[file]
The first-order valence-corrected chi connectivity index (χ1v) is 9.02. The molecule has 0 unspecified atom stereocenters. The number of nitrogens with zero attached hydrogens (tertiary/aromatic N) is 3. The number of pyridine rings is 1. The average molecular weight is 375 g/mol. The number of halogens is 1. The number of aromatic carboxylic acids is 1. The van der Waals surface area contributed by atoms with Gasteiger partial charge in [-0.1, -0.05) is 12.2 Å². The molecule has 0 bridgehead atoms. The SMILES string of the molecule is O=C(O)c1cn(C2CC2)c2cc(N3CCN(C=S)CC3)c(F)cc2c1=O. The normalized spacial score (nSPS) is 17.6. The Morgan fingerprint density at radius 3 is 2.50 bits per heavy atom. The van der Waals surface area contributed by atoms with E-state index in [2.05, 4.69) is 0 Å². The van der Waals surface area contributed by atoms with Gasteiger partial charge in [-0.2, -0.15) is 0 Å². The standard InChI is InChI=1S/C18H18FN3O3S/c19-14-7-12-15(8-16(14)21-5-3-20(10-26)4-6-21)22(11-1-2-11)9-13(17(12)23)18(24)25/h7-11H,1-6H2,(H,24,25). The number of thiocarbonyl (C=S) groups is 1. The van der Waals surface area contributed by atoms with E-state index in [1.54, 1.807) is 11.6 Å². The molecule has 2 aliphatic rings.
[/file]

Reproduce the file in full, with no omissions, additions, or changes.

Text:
The first-order valence-corrected chi connectivity index (χ1v) is 9.02. The molecule has 0 unspecified atom stereocenters. The number of nitrogens with zero attached hydrogens (tertiary/aromatic N) is 3. The number of pyridine rings is 1. The average molecular weight is 375 g/mol. The number of halogens is 1. The number of aromatic carboxylic acids is 1. The van der Waals surface area contributed by atoms with Gasteiger partial charge in [-0.1, -0.05) is 12.2 Å². The molecule has 0 bridgehead atoms. The SMILES string of the molecule is O=C(O)c1cn(C2CC2)c2cc(N3CCN(C=S)CC3)c(F)cc2c1=O. The normalized spacial score (nSPS) is 17.6. The Morgan fingerprint density at radius 3 is 2.50 bits per heavy atom. The van der Waals surface area contributed by atoms with E-state index in [2.05, 4.69) is 0 Å². The van der Waals surface area contributed by atoms with Gasteiger partial charge in [-0.2, -0.15) is 0 Å². The standard InChI is InChI=1S/C18H18FN3O3S/c19-14-7-12-15(8-16(14)21-5-3-20(10-26)4-6-21)22(11-1-2-11)9-13(17(12)23)18(24)25/h7-11H,1-6H2,(H,24,25). The number of thiocarbonyl (C=S) groups is 1. The van der Waals surface area contributed by atoms with E-state index in [1.54, 1.807) is 11.6 Å². The molecule has 2 aliphatic rings.